U.S. Citizens and Corporations Lag on Environmentalism, Survey Says

U.S. Citizens and Corporations Lag on Environmentalism, Survey Says

The results of a national survey announce this Earth Day show that individual Americans view U.S. citizens and corporations as behind the rest of the world when it comes to taking action to protect the environment.

The survey, conducted by GfK Roper Consulting asked whether U.S. individuals are ahead, behind or equal to people in other countries in terms of being "green." Nearly half (43 percent) of Americans say their fellow citizens are lagging, 27 percent say they are ahead and 22 percent cite them as equal. Similarly, 38 percent indicate U.S. corporations are behind their foreign counterparts, one-quarter (25 percent) think they're ahead and 28 percent say they are equal with respect to environmentalism.

"It's perhaps not surprising that consumers are more likely to point the finger at themselves rather than corporations for falling short on environmental responsibility," says Kathy Sheehan, senior vice president of GfK Roper. "This reflects the overall 'consumer awakening' trend we are seeing today, in which action is historically preceded by acknowledgement of an issue resulting in a need for change."

With the recent wave of media coverage around the environmental steps individuals and businesses are taking, the survey asked if this increased "green" focus reflects a real shift in opinion. While the majority of Americans (55 percent) say the heightened interest is "real," 31 percent claim it is "just a fad."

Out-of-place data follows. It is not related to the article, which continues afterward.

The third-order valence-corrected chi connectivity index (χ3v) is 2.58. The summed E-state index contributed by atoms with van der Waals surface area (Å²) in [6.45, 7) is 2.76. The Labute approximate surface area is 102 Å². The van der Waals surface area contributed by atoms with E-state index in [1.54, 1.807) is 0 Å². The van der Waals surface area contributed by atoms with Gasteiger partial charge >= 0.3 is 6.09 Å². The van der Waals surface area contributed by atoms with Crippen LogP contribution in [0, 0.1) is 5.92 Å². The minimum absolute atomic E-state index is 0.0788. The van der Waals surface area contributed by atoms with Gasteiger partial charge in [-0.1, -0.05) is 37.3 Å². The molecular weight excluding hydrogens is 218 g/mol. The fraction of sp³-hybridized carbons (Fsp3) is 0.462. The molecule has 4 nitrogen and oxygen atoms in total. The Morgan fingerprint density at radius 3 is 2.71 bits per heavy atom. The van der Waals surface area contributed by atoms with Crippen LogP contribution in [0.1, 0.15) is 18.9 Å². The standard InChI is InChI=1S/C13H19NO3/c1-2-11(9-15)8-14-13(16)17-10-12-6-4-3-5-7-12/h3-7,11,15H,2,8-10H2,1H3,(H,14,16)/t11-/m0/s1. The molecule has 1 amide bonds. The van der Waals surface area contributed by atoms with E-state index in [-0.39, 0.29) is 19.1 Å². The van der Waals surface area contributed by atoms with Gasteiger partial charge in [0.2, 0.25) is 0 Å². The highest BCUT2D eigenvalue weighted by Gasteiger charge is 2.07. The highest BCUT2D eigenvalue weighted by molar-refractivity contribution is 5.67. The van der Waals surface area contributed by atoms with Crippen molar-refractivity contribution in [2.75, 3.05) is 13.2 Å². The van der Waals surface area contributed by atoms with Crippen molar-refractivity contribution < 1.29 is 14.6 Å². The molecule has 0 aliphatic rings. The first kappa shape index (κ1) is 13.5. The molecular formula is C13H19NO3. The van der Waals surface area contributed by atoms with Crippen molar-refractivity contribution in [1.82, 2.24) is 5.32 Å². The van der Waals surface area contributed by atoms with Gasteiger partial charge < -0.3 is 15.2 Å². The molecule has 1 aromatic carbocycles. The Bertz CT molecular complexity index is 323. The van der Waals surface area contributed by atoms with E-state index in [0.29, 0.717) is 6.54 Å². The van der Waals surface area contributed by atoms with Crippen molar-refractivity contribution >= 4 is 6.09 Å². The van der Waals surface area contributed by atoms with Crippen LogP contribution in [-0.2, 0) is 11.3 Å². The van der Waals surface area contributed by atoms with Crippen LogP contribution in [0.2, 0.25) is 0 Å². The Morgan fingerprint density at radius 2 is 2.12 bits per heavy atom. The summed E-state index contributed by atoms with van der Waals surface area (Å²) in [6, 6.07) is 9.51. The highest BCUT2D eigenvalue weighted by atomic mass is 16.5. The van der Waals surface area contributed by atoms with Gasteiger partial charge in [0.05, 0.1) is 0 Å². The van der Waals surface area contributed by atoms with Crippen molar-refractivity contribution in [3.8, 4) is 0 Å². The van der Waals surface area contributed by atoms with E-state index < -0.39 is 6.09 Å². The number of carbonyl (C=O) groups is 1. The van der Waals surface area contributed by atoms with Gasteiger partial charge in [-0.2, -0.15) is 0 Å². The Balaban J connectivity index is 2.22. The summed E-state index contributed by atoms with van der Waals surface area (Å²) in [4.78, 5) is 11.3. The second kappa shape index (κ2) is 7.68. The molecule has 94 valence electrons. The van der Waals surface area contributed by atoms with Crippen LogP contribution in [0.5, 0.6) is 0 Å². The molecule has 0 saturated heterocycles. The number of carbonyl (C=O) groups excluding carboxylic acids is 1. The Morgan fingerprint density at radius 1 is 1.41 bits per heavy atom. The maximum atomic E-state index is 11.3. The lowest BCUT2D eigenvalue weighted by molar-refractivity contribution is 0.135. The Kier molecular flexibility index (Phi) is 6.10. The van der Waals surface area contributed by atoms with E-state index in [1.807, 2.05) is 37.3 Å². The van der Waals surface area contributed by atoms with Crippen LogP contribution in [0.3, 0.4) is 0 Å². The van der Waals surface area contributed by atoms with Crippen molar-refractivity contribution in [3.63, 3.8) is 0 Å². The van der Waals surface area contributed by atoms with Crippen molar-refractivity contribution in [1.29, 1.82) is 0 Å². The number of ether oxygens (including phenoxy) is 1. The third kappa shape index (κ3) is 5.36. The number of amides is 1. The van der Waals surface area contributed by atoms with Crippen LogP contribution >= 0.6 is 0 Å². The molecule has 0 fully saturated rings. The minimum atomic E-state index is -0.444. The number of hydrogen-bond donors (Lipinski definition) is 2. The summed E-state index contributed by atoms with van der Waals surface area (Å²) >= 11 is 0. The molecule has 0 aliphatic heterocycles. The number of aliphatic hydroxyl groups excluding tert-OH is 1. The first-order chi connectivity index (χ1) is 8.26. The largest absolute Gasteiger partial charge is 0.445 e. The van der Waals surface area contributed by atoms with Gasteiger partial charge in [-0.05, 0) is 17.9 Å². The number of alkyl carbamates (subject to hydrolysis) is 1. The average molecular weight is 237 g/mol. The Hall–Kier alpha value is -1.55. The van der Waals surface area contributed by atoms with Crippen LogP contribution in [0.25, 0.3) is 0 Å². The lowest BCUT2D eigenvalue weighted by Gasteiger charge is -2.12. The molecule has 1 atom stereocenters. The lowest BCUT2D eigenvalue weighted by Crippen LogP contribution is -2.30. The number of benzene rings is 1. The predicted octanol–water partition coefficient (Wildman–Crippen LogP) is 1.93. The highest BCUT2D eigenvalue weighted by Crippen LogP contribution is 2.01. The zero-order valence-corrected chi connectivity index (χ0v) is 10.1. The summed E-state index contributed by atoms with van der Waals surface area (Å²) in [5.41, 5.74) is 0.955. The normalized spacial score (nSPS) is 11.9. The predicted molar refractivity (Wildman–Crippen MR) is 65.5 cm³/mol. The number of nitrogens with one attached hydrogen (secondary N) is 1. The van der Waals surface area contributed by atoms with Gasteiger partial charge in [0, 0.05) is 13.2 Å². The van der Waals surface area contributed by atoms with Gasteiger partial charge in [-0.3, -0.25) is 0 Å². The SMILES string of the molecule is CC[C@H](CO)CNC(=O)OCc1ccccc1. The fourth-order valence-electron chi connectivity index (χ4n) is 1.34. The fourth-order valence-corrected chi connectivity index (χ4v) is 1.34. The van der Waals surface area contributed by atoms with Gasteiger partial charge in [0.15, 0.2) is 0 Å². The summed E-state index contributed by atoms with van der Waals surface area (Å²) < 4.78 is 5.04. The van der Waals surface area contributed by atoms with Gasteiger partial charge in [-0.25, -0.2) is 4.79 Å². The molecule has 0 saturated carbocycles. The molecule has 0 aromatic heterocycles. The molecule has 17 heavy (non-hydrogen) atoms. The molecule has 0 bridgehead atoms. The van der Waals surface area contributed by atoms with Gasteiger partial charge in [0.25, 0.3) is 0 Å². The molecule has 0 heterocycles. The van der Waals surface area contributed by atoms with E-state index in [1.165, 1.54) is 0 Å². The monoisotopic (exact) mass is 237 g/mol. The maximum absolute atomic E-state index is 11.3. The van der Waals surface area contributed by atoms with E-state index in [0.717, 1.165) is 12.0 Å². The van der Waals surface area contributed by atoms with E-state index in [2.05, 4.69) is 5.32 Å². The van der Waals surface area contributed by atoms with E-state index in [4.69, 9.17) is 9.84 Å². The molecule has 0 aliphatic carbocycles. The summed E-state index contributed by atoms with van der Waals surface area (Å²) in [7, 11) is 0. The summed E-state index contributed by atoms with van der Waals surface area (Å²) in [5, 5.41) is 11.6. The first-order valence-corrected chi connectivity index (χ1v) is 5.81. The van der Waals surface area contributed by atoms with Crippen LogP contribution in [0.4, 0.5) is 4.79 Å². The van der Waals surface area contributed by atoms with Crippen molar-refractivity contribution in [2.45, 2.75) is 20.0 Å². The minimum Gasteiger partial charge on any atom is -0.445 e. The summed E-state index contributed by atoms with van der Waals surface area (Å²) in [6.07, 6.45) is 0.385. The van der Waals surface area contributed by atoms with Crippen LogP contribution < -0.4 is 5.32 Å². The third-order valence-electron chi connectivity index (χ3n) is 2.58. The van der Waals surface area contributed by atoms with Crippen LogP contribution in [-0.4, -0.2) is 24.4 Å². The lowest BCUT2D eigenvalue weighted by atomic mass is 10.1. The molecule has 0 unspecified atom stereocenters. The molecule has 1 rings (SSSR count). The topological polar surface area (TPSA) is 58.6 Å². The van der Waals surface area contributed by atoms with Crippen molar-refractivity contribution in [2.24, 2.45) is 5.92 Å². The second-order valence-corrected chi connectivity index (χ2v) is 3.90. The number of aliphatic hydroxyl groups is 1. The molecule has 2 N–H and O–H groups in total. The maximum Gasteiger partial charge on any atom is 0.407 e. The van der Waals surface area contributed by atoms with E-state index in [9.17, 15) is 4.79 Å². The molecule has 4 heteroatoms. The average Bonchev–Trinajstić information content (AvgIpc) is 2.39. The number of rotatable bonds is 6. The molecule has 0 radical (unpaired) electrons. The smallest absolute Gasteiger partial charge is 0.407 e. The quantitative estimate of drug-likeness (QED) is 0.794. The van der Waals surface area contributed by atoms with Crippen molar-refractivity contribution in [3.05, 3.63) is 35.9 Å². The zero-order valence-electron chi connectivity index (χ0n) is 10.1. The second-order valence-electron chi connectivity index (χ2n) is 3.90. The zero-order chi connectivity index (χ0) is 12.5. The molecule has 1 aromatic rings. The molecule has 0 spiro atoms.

When asked in which month Earth Day is observed, 60 percent of U.S. consumers said they didn't know, 24 percent cited the wrong month and only 16 percent were able to correctly identify April. Additionally, an overwhelming 83 percent of Americans say they have no plans to mark Earth Day this year.

At the same time, the study reveals an acknowledgment of the benefit of Earth Day with 70 percent of consumers saying over the years it has had an impact on what Americans do to protect the environment. Slightly less, but still a majority (60 percent), say the annual celebration has influenced U.S. corporations' behavior over time.

Among the 14 percent of Americans who intend to celebrate Earth Day this April 22, 64 percent say they plan to plant a tree in honor of the occasion followed by 30 percent who will make their commute "green" by riding bicycle, carpooling or using public transportation to get to work. Other Earth Day activities include organizing a local recycling program (18 percent) and attending an environmental rally (17 percent).